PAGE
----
# Rules of Differentiation of Inverse Trigonometric Functions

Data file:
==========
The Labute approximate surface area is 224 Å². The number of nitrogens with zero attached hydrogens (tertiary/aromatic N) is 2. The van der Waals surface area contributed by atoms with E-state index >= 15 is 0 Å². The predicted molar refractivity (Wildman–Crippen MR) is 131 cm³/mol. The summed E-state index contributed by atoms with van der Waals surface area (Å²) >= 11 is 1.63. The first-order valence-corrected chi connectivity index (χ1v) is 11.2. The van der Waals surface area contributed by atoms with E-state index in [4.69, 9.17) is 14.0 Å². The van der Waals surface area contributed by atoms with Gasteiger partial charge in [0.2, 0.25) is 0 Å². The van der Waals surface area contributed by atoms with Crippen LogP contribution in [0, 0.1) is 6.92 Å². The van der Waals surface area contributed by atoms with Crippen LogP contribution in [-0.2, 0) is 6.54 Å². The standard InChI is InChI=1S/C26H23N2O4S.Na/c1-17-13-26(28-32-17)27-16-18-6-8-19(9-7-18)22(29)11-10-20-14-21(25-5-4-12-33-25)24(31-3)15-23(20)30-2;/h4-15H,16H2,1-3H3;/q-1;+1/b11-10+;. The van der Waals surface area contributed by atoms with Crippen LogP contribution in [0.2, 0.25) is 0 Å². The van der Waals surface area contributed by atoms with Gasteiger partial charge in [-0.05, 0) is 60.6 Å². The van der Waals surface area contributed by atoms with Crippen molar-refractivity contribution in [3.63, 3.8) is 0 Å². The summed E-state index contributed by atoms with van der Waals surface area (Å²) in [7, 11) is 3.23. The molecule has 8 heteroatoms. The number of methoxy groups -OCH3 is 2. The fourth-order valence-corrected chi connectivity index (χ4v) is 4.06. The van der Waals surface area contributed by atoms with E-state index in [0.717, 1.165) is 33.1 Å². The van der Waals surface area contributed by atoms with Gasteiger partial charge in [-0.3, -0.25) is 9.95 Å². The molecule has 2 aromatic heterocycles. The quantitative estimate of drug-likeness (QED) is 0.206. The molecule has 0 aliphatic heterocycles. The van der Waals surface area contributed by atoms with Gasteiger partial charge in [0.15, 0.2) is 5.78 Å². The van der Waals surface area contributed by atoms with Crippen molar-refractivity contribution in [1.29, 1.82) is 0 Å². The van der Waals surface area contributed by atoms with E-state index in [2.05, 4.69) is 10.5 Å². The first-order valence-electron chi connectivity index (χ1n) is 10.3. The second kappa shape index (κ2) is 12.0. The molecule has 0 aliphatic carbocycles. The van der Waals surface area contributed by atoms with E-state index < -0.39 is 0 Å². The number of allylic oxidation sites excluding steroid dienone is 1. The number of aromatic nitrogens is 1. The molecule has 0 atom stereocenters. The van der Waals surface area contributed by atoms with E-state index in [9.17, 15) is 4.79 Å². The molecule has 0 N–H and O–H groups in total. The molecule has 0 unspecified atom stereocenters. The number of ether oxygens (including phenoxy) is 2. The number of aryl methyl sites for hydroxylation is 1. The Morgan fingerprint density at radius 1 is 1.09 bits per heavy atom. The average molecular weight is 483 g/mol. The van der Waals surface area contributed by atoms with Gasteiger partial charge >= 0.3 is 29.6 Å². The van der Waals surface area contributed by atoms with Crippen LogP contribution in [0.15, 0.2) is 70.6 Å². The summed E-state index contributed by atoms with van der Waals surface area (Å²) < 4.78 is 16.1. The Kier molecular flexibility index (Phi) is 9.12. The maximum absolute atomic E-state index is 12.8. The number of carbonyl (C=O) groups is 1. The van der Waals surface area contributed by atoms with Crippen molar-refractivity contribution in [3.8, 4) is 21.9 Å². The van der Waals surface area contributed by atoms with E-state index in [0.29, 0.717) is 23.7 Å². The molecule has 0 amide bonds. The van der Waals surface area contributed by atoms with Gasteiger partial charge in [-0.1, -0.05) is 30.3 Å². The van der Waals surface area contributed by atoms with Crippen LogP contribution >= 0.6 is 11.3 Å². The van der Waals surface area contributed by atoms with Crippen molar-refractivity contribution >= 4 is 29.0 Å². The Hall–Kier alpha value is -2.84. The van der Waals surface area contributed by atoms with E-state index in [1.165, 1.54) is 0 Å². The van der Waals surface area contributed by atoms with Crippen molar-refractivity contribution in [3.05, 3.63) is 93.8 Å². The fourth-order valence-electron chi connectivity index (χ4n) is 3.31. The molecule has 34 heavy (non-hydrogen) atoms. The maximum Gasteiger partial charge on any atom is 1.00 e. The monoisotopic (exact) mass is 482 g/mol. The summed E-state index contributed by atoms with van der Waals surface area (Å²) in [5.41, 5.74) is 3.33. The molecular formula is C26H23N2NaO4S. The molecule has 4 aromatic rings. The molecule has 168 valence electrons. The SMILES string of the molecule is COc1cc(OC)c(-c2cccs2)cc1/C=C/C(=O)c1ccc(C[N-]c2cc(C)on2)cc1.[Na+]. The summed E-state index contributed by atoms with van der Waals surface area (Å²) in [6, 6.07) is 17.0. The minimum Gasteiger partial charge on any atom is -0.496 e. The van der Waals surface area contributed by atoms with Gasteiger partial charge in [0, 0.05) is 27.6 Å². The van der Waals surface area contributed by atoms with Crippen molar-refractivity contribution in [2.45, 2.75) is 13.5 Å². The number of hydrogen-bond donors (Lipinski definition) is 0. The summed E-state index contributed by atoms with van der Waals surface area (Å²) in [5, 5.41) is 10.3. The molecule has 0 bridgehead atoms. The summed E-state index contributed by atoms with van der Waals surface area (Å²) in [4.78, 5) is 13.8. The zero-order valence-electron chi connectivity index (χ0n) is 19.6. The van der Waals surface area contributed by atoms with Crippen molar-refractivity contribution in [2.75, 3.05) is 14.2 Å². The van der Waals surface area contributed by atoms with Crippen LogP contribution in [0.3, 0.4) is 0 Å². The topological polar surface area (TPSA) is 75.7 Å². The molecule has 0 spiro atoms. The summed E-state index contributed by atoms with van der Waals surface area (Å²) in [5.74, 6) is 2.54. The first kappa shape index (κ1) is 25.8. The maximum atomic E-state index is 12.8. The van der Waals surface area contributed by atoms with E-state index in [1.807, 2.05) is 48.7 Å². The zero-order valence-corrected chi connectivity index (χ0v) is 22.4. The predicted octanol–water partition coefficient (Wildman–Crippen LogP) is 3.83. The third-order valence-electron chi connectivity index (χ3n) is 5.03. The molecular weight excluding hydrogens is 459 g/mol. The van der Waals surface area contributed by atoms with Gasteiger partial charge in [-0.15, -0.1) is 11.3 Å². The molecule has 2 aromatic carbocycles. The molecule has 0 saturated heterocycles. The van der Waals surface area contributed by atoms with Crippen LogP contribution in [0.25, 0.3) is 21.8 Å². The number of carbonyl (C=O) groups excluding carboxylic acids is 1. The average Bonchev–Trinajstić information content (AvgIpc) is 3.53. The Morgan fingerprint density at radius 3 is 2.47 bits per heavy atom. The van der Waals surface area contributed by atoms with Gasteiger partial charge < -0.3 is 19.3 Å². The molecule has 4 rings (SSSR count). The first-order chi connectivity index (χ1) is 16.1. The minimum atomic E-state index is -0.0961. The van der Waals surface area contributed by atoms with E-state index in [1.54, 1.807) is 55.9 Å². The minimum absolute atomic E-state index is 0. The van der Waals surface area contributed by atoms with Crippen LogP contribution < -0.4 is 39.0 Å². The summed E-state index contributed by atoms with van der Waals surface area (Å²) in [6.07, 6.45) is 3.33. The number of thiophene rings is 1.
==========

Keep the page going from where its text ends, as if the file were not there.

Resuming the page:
In what follows, $u$ is a function of $x$. Basic Inverse Trigonometric Functions $\dfrac{d }{d x}\sin^{-1} x = \dfrac{1}{\sqrt{1-x^2}}$ $\dfrac{d }{d x}\cos^{-1} x= \dfrac{-1}{\sqrt{1-x^2}}$ $\dfrac{d }{d x}\tan^{-1} x= \dfrac{1}{1+x^2}$ $\dfrac{d }{d x}\cot^{-1} x= \dfrac{-1}{1+x^2}$ Composite Inverse Trigonometric Functions $\dfrac{d }{d x}\sin^{-1} u= \dfrac{1}{\sqrt{1-u^2}} \dfrac{d u}{d x}$ Example $\dfrac{d }{d x}\sin^{-1} (x^3-6) = \dfrac{1}{\sqrt{1-(x^3-6)^2}} (3x^2)$ $=\dfrac{3x^2}{\sqrt{1-(x^3-6)^2}}$ $\dfrac{d }{d x}\cos^{-1} u= \dfrac{-1}{\sqrt{1-u^2}} \dfrac{d u}{d x}$ Example $\dfrac{d }{d x}\cos^{-1} (-3x+7)= \dfrac{-1}{\sqrt{1-(-3x+7)^2}} (-3)$ $= \dfrac{3}{\sqrt{1-(-3x+7)^2}}$ $\dfrac{d }{d x}\tan^{-1} u= \dfrac{1}{1+u^2} \dfrac{d u}{d x}$ Example $\dfrac{d }{d x}\tan^{-1} (4x^4-2) = \dfrac{1}{1+(4x^4-2)^2} (16x^3)$ $= \dfrac{16x^3}{1+(4x^4-2)^2}$ $\dfrac{d }{d x}\cot^{-1} u= \dfrac{-1}{1+u^2} \dfrac{d u}{d x}$ Example $\dfrac{d }{d x}\cot^{-1} (-4x+3) = \dfrac{-1}{1+(-4x+3)^2} (-4)$ $=\dfrac{4}{1+(-4x+3)^2}$